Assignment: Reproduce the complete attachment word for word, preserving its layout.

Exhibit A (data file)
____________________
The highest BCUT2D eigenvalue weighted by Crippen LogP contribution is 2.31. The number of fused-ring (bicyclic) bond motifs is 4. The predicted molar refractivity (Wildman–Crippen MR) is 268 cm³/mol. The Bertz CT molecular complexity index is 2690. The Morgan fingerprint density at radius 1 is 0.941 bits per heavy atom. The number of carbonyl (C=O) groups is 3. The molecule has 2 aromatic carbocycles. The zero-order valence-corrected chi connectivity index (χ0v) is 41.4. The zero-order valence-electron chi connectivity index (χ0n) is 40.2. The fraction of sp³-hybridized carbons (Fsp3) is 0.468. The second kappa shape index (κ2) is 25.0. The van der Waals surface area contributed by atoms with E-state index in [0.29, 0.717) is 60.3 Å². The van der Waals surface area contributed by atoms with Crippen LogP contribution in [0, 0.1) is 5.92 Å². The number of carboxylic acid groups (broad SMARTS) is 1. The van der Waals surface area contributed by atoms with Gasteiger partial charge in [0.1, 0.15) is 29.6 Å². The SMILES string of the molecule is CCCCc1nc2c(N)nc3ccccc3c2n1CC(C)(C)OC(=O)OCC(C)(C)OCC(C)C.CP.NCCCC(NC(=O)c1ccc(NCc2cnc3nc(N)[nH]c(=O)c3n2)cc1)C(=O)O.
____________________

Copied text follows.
The highest BCUT2D eigenvalue weighted by Crippen LogP contribution is 2.31. The number of fused-ring (bicyclic) bond motifs is 4. The predicted molar refractivity (Wildman–Crippen MR) is 268 cm³/mol. The Bertz CT molecular complexity index is 2690. The Morgan fingerprint density at radius 1 is 0.941 bits per heavy atom. The number of carbonyl (C=O) groups is 3. The molecule has 2 aromatic carbocycles. The zero-order valence-corrected chi connectivity index (χ0v) is 41.4. The zero-order valence-electron chi connectivity index (χ0n) is 40.2. The fraction of sp³-hybridized carbons (Fsp3) is 0.468. The second kappa shape index (κ2) is 25.0. The van der Waals surface area contributed by atoms with E-state index in [0.29, 0.717) is 60.3 Å². The van der Waals surface area contributed by atoms with Crippen LogP contribution in [0, 0.1) is 5.92 Å². The number of carboxylic acid groups (broad SMARTS) is 1. The van der Waals surface area contributed by atoms with Gasteiger partial charge in [0.1, 0.15) is 29.6 Å². The SMILES string of the molecule is CCCCc1nc2c(N)nc3ccccc3c2n1CC(C)(C)OC(=O)OCC(C)(C)OCC(C)C.CP.NCCCC(NC(=O)c1ccc(NCc2cnc3nc(N)[nH]c(=O)c3n2)cc1)C(=O)O.